Aerospace & Defense

What Boeing Must Do to Get the 737 Max Off the Ground

The U.S. Federal Aviation Administration (FAA) on Monday released its list of required design changes for Boeing Co. (NYSE: BA) to make to its 737 Max jet in order to get the plane back in the air after being grounded in March of 2019. The grounding followed two fatal crashes, one in Indonesia and the other in Ethiopia, that killed 346 people.

The notice of proposed rulemaking comes with a 45-day comment period that begins following publication of the notice in the Federal Register. The FAA’s list of required changes offered no major surprises but that does not mean the changes are trivial.

First, the 737 Max’s maneuvering characteristics augmentation systems (MCAS) will need to have new flight control software installed. Inadvertent activation of the MCAS was identified as a cause of the two fatal crashes. Boeing has been working on these fixes for at least a year.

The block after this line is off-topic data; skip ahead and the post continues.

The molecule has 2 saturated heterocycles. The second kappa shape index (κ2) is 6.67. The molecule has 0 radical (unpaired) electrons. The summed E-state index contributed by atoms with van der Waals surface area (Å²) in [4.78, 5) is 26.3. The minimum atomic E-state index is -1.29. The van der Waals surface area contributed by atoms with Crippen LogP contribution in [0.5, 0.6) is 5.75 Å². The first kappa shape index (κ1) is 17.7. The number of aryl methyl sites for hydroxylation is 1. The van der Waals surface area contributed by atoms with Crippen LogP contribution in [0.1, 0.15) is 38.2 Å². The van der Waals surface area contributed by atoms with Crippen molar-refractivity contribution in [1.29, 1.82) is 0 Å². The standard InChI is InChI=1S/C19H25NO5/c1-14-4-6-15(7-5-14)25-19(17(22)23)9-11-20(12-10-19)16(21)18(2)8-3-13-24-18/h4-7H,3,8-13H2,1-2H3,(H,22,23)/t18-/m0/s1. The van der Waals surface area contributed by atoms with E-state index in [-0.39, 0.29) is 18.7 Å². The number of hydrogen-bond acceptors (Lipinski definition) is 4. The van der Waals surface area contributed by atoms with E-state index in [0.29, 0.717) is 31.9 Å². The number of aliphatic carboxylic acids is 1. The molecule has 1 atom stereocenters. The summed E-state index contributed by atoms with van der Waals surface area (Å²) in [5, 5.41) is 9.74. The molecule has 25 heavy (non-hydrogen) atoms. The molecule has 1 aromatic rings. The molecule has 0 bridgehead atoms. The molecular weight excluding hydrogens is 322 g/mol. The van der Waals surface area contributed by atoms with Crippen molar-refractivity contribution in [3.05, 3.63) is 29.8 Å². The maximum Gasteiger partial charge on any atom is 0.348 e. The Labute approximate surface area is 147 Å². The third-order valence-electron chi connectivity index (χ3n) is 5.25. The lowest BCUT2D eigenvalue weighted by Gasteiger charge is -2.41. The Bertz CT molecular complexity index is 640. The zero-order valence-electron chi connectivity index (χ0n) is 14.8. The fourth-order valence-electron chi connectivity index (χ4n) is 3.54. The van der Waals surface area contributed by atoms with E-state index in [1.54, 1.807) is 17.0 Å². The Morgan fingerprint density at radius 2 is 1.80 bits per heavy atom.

Second, the aircraft’s angle of attack sensors will need new tests installed. Incorrect data from the sensors sent bad information to the flight control computer that incorrectly activated the MCAS. The FAA will insist that two sensors verify the data, not just one as in the earlier version of the aircraft. Updated angle of attack system and sensor data displays also will be installed.

Third, Boeing must update its flight manual to make clear which sensor data or system they need to deal with should an emergency occur.

Fourth, pilot training requirements will be updated. These were not addressed in the notice of proposed rulemaking but will come later.

The FAA’s European counterpart, the European Union Aviation Safety Agency will conduct its own flight tests of the 737 Max, tests that have been delayed due to the COVID-19 outbreak. The agency does not have a firm schedule for the airplane’s return to service in Europe.

None of this was unexpected. Boeing CEO David Calhoun has said he expects 737 Max deliveries to resume in the fourth quarter, a comment that some analysts interpreted to mean a return to service might not occur until next year. Whenever deliveries resume, what has become abundantly clear is that demand for the 737 Max has fallen sharply due to the pandemic and its lifespan likely has been shortened by the coronavirus.

Boeing stock traded up about 1.1% Tuesday in the noon hour, at $164.09, in a 52-week range of $89.00 to $391.00. The consensus 12-month price target on the stock is $175.77.